Given the secrecy of Apple, I doubt we will hear anything about AR at Apple’s Worldwide Developers conference in San Jose in early June.

But what is most important about this, should Apple enter the AR market, is the fact they would provide a powerful new AR platform developers can innovate around and serve as a vehicle to bring AR to the mainstream.
This would throw down a major challenge to Google, Samsung, Microsoft, and Amazon to create their own AR platforms and this will become the next major platform gold rush that will drive new tech growth in the next three to four years.

The other company who could bring AR to the masses quickly is Facebook. At their F8 conference this week, Facebook showed off a new camera that will be at the heart of a new AR platform that can be used to add virtual objects to their app.

Here is how VR Focus describes the role of the camera in a Facebook VR platform:

“Facebook is going to use the camera part of the Facebook app to build a new platform for augmented reality by implementing camera effects. Standard effects already used on other apps such as face masks, style transfers etc. will be available from the start. Users will be able to create their own since it will be an open platform. The new AR platform will be launched as open Beta today.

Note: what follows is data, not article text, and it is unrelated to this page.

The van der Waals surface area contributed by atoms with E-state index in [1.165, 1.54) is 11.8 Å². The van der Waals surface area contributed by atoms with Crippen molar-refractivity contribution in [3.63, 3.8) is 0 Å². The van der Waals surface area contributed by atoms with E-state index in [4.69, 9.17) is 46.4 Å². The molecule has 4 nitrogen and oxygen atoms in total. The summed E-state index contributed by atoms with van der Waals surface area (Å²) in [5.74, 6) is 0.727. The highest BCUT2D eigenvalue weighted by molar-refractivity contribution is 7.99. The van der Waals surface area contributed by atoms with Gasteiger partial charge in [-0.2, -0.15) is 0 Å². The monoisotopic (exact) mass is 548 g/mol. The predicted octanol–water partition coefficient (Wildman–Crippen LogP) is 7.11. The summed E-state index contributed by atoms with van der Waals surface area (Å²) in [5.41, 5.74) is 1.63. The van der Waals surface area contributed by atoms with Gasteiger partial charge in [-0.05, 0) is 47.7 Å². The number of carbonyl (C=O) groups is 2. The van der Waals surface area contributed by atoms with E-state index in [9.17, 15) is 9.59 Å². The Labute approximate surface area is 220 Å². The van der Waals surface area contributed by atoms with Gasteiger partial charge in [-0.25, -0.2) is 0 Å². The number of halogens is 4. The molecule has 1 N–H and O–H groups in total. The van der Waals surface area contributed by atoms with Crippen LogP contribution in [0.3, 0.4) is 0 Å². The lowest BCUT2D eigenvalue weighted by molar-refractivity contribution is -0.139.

Facebook hopes to take further advantage of developing technologies such as Simultaneous Localisation and Mapping (SLAM) which allows the camera to plot out where an object is in the real world so AR can seems to be placed accurately in the ‘real world’. Additionally, Facebook is working on technology that allows the conversion 2D stills mages into 3D representations that can be modified with AR. The object recognition that will be introduced to the app means that the camera can ‘recognise’ the size, depth and location of the objct so the object can be manipulated within the AR space.”

The commonality of both Facebook and Apple is the development of an AR platform, an SDK, and the role software developers will play in creating innovative AR apps is what is important to understand. Although voice as a platform will continue to grow and be important, it is my sense AR is really the next major platform we will see the most innovation from in the near future.

Why TV Networks are Going Direct to Consumer

Lately, it seems we’ve seen one report after another of various TV network owners taking their content direct to consumers through over-the-top streaming services. Indeed, my column last week talked about who might begin to re-aggregate some of these offerings on behalf of consumers tiring of the fragmentation. But today, I wanted to step back a bit and focus instead on some numbers that help explain why that direct-to-consumer push is happening in the first place.